Emerging Insights On Fixation For Austin/Chevron Bunionectomies
- Volume 26 - Issue 2 - February 2013
- 11736 reads
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The use of human bone allografts has been gaining popularity in the surgical community and is increasingly utilized in a variety of surgical procedures of the lower extremity. The Musculoskeletal Transplant Foundation reports that more than 900,000 allograft procedures occur each year in the United States.15 The product has predominately been in use as bone filler for tumors that are excised or as grafts to assist in bone healing from postsurgical or post-traumatic non-unions. Although disease transmission is rare, a careful understanding of the tissue processing bank and its procedures is critical to allow the surgeon to provide patients with the tools to make an informed decision, and be an active participant in their surgical plan of care.
There are several physiological properties of bone grafts that directly affect the success or failure of graft incorporation. These properties include osteoconduction, osteoinduction and creeping substitution.
Osteoconduction occurs when the bone grafting material acts as scaffolding for new bone growth, which the native bone perpetuates. Osteoblasts utilize the bone grafting material as a framework to spread and generate new bone formation.16
Osteoinduction involves the stimulation of osteoprogenitor cells to differentiate into osteoblasts that subsequently begin the formation of new bone.17 Bone grafting materials that display both osteoconductive as well as osteoinductive properties will serve as scaffolding for currently existing osteoblasts and trigger the formation of new osteoblastic activity, theoretically promoting faster integration of the implanted graft.17
Creeping substitution is the process of bone remodeling by osteoclastic resorption and creation of new vascular channels with osteoblastic bone formation, resulting in new haversian systems. This is the method by which strong cortical bone forms from grafted material.18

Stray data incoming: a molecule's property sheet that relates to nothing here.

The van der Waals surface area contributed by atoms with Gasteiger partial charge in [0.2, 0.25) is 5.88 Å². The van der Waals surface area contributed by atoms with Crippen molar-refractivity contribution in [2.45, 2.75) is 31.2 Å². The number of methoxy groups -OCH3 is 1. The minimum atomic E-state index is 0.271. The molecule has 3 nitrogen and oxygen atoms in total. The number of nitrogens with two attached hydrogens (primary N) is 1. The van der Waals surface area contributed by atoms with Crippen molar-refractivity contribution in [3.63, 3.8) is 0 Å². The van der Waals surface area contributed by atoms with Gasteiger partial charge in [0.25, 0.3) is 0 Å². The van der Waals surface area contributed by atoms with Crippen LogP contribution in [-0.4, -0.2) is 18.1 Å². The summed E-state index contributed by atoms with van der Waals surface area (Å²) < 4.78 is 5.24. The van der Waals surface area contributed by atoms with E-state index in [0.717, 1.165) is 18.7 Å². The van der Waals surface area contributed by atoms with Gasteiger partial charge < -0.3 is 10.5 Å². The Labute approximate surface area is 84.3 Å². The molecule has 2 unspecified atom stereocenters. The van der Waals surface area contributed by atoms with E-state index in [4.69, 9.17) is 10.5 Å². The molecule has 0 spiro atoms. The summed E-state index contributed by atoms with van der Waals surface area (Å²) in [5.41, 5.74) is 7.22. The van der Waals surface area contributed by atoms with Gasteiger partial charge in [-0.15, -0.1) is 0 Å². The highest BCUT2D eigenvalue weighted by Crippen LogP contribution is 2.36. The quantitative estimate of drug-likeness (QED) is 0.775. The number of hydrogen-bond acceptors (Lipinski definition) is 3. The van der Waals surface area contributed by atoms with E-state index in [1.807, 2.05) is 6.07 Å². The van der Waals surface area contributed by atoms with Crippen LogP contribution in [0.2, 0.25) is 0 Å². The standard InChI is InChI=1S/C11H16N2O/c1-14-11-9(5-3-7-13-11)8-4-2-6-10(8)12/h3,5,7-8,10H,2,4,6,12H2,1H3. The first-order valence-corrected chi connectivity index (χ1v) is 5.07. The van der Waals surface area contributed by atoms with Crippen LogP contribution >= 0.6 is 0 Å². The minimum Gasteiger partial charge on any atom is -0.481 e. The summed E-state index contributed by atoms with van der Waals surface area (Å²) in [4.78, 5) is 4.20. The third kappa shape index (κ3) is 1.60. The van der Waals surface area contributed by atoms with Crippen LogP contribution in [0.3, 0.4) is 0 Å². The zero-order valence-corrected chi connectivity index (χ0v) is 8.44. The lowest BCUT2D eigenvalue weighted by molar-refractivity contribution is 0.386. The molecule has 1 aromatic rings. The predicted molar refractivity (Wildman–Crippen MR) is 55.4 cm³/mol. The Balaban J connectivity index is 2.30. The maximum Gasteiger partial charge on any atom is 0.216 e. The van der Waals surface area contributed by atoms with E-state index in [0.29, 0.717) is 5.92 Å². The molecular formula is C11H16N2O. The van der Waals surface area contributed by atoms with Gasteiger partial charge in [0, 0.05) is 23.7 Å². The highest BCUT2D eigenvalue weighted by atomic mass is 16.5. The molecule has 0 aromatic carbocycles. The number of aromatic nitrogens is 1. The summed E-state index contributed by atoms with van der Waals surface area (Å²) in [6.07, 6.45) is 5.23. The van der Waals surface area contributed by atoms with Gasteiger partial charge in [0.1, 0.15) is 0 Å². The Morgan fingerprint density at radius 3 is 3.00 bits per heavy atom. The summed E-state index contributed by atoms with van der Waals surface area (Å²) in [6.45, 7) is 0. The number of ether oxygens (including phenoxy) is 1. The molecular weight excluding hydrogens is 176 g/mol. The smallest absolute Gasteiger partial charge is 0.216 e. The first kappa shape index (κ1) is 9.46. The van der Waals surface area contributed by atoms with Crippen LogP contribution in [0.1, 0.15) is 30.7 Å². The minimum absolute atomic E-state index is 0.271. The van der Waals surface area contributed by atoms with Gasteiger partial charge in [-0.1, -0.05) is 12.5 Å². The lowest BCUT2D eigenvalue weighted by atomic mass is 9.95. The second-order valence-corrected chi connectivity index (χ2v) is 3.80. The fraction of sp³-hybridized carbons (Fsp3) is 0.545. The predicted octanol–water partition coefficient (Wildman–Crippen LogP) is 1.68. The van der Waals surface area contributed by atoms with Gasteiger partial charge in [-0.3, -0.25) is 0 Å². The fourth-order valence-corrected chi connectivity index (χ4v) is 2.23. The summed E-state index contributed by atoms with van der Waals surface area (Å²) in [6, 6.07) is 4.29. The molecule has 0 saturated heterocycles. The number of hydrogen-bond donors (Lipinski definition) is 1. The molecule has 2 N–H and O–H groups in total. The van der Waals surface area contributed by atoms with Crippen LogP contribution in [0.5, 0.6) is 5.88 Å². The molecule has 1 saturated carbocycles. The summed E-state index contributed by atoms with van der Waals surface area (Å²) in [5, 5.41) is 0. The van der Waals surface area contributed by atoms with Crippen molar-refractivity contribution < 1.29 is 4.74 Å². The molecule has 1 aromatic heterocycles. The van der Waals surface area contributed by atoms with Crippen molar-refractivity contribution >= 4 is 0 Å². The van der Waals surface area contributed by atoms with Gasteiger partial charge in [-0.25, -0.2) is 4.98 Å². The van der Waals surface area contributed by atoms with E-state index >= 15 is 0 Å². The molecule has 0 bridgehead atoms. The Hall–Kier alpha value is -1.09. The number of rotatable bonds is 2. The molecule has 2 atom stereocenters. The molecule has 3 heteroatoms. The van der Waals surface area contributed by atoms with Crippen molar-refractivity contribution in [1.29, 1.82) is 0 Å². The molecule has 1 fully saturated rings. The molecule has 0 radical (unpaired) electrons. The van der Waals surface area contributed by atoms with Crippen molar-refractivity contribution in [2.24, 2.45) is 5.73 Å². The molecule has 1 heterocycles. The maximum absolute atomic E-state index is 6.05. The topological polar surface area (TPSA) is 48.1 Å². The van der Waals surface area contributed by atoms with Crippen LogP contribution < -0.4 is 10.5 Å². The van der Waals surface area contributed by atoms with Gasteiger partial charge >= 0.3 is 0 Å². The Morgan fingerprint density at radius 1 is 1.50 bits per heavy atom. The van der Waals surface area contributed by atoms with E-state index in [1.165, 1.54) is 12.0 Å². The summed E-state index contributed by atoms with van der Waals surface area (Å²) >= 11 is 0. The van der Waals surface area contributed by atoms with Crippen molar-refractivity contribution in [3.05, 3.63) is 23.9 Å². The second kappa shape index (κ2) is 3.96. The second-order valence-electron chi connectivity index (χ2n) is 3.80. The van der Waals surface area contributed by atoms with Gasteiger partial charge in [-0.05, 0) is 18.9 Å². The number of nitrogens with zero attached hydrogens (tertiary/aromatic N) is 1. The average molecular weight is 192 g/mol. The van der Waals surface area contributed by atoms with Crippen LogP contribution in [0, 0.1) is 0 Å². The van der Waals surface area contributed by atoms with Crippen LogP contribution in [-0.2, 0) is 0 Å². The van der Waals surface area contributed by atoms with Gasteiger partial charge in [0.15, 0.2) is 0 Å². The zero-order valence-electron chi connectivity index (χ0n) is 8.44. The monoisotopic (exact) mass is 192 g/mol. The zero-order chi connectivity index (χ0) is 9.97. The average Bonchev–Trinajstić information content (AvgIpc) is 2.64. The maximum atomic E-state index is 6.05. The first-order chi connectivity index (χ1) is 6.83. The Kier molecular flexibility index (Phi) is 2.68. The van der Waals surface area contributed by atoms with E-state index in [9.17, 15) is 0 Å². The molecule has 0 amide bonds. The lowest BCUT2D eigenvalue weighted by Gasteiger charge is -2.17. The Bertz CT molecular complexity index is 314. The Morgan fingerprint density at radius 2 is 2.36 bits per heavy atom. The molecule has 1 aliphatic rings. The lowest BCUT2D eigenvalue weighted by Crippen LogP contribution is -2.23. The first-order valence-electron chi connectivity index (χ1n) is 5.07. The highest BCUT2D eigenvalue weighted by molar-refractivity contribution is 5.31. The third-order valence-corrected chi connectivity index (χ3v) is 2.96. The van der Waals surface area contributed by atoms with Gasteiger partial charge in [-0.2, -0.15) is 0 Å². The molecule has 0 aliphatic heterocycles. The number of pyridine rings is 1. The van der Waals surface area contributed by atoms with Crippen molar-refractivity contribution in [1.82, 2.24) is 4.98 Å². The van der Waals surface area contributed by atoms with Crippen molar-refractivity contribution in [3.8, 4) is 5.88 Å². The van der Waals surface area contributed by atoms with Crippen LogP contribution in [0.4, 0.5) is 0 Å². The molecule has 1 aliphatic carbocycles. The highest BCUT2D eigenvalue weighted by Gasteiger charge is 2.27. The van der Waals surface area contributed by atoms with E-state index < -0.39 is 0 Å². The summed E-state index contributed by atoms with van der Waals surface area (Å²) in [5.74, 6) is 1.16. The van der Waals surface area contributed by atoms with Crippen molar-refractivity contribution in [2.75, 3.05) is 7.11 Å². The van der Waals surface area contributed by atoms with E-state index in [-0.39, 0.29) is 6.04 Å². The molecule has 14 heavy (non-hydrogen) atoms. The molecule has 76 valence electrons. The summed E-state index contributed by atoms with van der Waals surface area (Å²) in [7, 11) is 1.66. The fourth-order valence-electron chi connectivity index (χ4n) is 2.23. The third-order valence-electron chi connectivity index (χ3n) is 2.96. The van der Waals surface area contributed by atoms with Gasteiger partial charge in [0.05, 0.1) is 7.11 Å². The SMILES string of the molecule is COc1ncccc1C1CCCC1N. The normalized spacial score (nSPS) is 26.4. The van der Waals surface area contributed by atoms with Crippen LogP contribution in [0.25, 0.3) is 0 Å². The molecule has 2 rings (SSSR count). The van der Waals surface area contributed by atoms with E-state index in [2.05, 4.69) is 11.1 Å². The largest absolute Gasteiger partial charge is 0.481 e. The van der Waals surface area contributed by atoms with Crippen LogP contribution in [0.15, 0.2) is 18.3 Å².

Advantages of using allograft bone include its availability in plentiful supply, its limited risk of transmission of infectious organisms including hepatitis and HIV, and that it provides an osteoconductive scaffold as well as structural support.19,20 The goal of using allograft bone is to initiate a healing response from the host that will produce new bone at the host-graft interface and within the porous bone of the graft material. Some disadvantages to its use include delayed vascular penetration, slow bone formation, accelerated bone resorption, and delayed or incomplete graft incorporation.20
A Closer Look At A New Allograft Product
With the development and introduction of the TenFUSE Nail allograft (Solana Surgical), we begin a new generation of fixation. The TenFUSE Nail allograft nail (which complies with the Food and Drug Administration, American Association of Tissue Banks, and state regulatory requirements for donor screening and testing) is a cortical allograft fixation device that is partially demineralized to maintain osteoinductive and osteoconductive properties.
The goals with the development of this novel fixation device include:
• ease of availability and a long shelf life with no additional preparation;
• a reliable sterility assurance rate of 106, conforming with industry standards for implants;
• compatibility with host bone and possibly other additional hardware;
• ease of insertion;
• a patented design to resist migration or rotation;
• disposable drill guides and insertion sleeves; and
• a variety of lengths and diameters.